One of Cornell’s own was honored by the US government last weekend.
Prof. Barbara Knuth, natural resources was presented the United States Department of Agriculture Food and Agriculture Sciences Excellence in Teaching Award for the Northeast region. Knuth received the award for her achievement in the field of environmental and natural resources policy and management.
Prof. Jim Lassoie, natural resources, nominated Knuth last spring for her innovative teaching style.
“I watched her teaching program develop and it progressed extremely well. I thought she was a strong candidate for the award,” Lassoie said.
Students also believe her instruction has aided in their understanding of natural resource policy and management.
“She brings real world examples into the classroom. [Knuth] forces us to look at environmental problems and we [look for ways] to find solutions to them,” said a student of Knuth’s, Greg Andeck ’03.
In addition to progress in the classroom, Knuth has contributed to the expansion of the natural resources department. As an assistant professor, Knuth devised two new courses: Natural Resources Management and Environmental and Natural Resources Policy Processes.
“It was a huge amount of work she did early in her career. I was very impressed with her ability as an assistant to develop two new courses and a strong research program that she continues to maintain today,” Lassoie said.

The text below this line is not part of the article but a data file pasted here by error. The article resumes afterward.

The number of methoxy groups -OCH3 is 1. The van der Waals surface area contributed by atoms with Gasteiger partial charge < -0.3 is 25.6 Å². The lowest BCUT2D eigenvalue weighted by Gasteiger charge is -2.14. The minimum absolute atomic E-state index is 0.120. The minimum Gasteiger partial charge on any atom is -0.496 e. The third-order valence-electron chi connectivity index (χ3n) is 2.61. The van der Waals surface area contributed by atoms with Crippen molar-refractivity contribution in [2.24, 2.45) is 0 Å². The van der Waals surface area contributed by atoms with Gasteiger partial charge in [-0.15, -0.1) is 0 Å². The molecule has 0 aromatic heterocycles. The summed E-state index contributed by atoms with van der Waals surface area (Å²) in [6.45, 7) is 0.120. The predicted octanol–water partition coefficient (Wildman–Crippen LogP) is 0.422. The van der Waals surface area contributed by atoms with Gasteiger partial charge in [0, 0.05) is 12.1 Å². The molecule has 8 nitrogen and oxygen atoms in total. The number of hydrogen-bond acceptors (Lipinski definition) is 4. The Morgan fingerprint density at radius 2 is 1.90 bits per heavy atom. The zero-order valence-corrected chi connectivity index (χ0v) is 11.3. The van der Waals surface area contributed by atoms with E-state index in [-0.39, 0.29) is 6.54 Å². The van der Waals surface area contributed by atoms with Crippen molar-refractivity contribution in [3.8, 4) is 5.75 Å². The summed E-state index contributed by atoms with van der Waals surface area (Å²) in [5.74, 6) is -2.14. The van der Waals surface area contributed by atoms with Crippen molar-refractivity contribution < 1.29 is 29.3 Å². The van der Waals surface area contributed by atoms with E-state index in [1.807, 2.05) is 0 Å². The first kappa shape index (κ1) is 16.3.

In Natural Resources Management, students perform case studies to examine resource management. In her other class, students visit Washington D.C. to learn the role of natural resources in the legislative process.
“This class is really important for helping students find a career path,” Lassoie said. “For a lot of students, [the trip] was a life-changing course because it was one they could see their future in.”
Knuth was chosen as a recipient for the award through the Excellence in College and University Teaching in the Food and Agricultural Sciences Awards Program.
Candidates are nominated by schools throughout the country and a program committee made up of teachers and scholars select two national and eight regional winners. Candidates are selected based on commitment to teaching, assistance to students and scholarship.
While Knuth has played a major role in expanding the curriculum in her department, she believes students have contributed to her success.
“As teachers, we should never lose sight of this gift [of students] that is given back to us by every student who engages in our class discussions, who stopped by to talk during office hours, or who goes on to think about and apply the ideas we have discussed with them,” Knuth stated. “I feel very appreciative.”
Archived article by Eileen Soltes